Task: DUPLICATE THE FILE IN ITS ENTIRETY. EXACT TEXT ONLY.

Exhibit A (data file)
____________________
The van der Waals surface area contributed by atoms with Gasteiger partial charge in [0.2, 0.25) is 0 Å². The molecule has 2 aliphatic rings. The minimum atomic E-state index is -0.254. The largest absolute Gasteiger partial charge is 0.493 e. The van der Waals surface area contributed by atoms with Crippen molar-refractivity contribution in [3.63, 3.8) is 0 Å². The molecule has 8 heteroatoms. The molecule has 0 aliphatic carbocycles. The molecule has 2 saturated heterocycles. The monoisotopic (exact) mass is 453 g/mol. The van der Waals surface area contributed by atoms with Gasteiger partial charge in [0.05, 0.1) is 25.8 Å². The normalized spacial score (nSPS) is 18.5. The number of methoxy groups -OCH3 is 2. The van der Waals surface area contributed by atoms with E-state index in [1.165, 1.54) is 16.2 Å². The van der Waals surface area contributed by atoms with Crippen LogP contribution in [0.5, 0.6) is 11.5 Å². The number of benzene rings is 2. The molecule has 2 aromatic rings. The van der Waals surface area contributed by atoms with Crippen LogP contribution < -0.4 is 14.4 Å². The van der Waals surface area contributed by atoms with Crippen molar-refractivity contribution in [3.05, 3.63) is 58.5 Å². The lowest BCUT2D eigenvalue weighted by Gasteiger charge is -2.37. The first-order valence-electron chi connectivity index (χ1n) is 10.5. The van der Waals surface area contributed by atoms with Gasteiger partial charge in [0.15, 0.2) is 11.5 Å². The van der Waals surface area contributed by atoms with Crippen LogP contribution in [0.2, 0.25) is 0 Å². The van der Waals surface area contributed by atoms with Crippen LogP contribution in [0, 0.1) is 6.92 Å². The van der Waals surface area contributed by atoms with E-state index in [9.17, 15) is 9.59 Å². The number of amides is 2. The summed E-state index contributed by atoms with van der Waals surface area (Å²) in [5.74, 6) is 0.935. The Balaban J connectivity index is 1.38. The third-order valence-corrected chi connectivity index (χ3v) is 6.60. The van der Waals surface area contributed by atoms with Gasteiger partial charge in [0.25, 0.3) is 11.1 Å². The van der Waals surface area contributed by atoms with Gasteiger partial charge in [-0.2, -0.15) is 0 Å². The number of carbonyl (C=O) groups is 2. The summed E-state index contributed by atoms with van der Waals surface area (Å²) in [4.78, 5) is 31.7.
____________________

The van der Waals surface area contributed by atoms with Gasteiger partial charge in [0.2, 0.25) is 0 Å². The molecule has 2 aliphatic rings. The minimum atomic E-state index is -0.254. The largest absolute Gasteiger partial charge is 0.493 e. The van der Waals surface area contributed by atoms with Crippen molar-refractivity contribution in [3.63, 3.8) is 0 Å². The molecule has 8 heteroatoms. The molecule has 0 aliphatic carbocycles. The molecule has 2 saturated heterocycles. The monoisotopic (exact) mass is 453 g/mol. The van der Waals surface area contributed by atoms with Gasteiger partial charge in [0.05, 0.1) is 25.8 Å². The normalized spacial score (nSPS) is 18.5. The number of methoxy groups -OCH3 is 2. The van der Waals surface area contributed by atoms with E-state index in [1.165, 1.54) is 16.2 Å². The van der Waals surface area contributed by atoms with Crippen LogP contribution in [0.5, 0.6) is 11.5 Å². The number of benzene rings is 2. The molecule has 2 aromatic rings. The van der Waals surface area contributed by atoms with Crippen LogP contribution < -0.4 is 14.4 Å². The van der Waals surface area contributed by atoms with Crippen molar-refractivity contribution in [3.05, 3.63) is 58.5 Å². The lowest BCUT2D eigenvalue weighted by Gasteiger charge is -2.37. The first-order valence-electron chi connectivity index (χ1n) is 10.5. The van der Waals surface area contributed by atoms with Gasteiger partial charge in [0.15, 0.2) is 11.5 Å². The van der Waals surface area contributed by atoms with Crippen LogP contribution in [0.2, 0.25) is 0 Å². The van der Waals surface area contributed by atoms with Crippen LogP contribution in [0, 0.1) is 6.92 Å². The van der Waals surface area contributed by atoms with E-state index in [9.17, 15) is 9.59 Å². The number of amides is 2. The summed E-state index contributed by atoms with van der Waals surface area (Å²) in [5.74, 6) is 0.935. The Balaban J connectivity index is 1.38. The third-order valence-corrected chi connectivity index (χ3v) is 6.60. The van der Waals surface area contributed by atoms with Gasteiger partial charge in [0.25, 0.3) is 11.1 Å². The van der Waals surface area contributed by atoms with Gasteiger partial charge in [-0.2, -0.15) is 0 Å². The number of carbonyl (C=O) groups is 2. The summed E-state index contributed by atoms with van der Waals surface area (Å²) in [4.78, 5) is 31.7.